Power and Network Infrastructure Redundancy at Colocation Facilities
One of the biggest advantages of third-party colocation is the amount of redundancy that it provides. Typically, the entire infrastructure of these colocation facilities is built around the concept of redundancy.
An infrastructure is deemed to be redundant if it continues to function even when individual units fail to work as they should. To do this with power, colocation facilities will deploy backup generators and UPS units. The power load within the facility is calculated and is used to determine the number of backup generators required. The generators are setup according to a specific format. While running on backup power if one or more of the units fail to work the others balance the load amongst themselves. Most importantly, the backup generators keep power running at all times.
Redundancy in Network Infrastructure
Colocation facilities provide bandwidth that is shared amongst a number of clients. These facilities make a large amount of bandwidth available to clients. However, colocation facilities also make use of redundancy to ensure that servers remain online under all circumstances. Network downtime is a huge problem for colocation clients, as it can affect its daily operations.
Multiple Carrier Facilities
There are some facilities that offer only a single bandwidth carrier. Although this can be cheaper for the colocation provider, it can lead to unreliability. For instance, if there is an issue with the carrier, its entire network is affected. Thus, the network infrastructure of the colocation facility can be rendered useless.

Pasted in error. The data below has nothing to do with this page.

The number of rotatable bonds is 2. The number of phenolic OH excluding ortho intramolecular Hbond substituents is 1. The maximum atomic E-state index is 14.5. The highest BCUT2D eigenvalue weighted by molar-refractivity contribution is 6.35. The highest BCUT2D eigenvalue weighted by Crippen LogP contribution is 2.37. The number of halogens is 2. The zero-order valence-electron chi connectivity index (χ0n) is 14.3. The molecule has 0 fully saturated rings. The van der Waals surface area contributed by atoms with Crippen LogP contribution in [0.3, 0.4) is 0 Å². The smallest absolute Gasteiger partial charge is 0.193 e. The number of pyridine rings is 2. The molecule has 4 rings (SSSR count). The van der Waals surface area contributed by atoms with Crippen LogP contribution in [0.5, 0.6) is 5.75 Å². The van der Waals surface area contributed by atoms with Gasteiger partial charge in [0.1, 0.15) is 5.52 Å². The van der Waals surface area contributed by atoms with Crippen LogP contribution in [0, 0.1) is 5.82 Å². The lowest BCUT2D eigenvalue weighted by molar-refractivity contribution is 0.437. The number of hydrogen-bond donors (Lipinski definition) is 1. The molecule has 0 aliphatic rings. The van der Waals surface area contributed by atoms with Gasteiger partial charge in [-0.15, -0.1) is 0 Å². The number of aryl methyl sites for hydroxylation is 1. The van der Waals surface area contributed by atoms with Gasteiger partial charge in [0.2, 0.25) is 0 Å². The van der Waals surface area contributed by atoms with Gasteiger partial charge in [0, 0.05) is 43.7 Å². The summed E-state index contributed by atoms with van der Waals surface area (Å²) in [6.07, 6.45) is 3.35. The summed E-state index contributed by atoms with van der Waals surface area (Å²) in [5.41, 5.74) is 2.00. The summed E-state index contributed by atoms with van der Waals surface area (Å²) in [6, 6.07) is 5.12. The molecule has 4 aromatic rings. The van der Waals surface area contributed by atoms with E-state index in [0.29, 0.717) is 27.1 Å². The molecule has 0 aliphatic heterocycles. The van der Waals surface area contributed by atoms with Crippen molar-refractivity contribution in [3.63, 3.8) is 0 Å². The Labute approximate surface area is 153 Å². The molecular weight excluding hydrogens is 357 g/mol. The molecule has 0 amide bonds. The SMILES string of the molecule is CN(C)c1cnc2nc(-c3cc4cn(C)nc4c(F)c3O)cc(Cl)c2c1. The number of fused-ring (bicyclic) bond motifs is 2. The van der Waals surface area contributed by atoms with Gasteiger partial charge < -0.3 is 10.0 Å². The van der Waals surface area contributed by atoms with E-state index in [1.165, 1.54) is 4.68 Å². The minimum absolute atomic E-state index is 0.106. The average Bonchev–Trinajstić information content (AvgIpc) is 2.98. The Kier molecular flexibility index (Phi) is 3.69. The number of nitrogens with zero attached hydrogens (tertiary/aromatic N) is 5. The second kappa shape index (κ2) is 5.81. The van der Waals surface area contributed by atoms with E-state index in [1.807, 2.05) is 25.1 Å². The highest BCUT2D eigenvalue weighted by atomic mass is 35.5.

Multiple carrier facilities are those that obtain network connectivity from a number of different carriers. The bandwidth sources are interlinked with each other. Therefore, this not only augments dependability of network connectivity but also enhances the speed of the connection being provided.
Moreover, multiple carrier facilities also provide more options to clients. A company has the opportunity to select a carrier that is best suited its specific requirements. It is also more preferable in terms of cost. Companies can choose the sort of bandwidth charges that they want to incur.
These are great benefits of multiple carriers. However, redundancy is the factor that plays a key role. If a particular carrier goes offline, the others can manage the load. Therefore, servers remain online all the time. Redundancy also allows colocation facilities to deal with technological malfunctions more efficiently. One network carrier can go offline for an entire day, but the servers of every company will continue to function without any problems.
For firms, it is absolutely necessary for them to be able to constantly access their servers. Businesses backup their data continuously in real time. In addition, if they engage in ecommerce, their servers are constantly needed for operation. Any server downtime can, therefore, be quite costly for companies. Facilities that provide multiple carriers ensure that this does not happen.
More and more colocation facilities are now moving towards multiple carrier features. Clients flock towards those facilities that provide more options. Therefore, colocation facilities are able to ensure both reliability and flexibility with multiple carrier features.
When choosing a particular colocation partner, it is best to go for multiple carrier facilities that also offer redundant power supply.
Bob writes articles about colocation and data centers in the Austin area. He believes Houston Colocation is a wise choice for many businesses. Lee believes companies should always think about customizable solutions that are tailored to meet their needs. The Austin Data Center he recommends can be found at http://www.datafoundry.com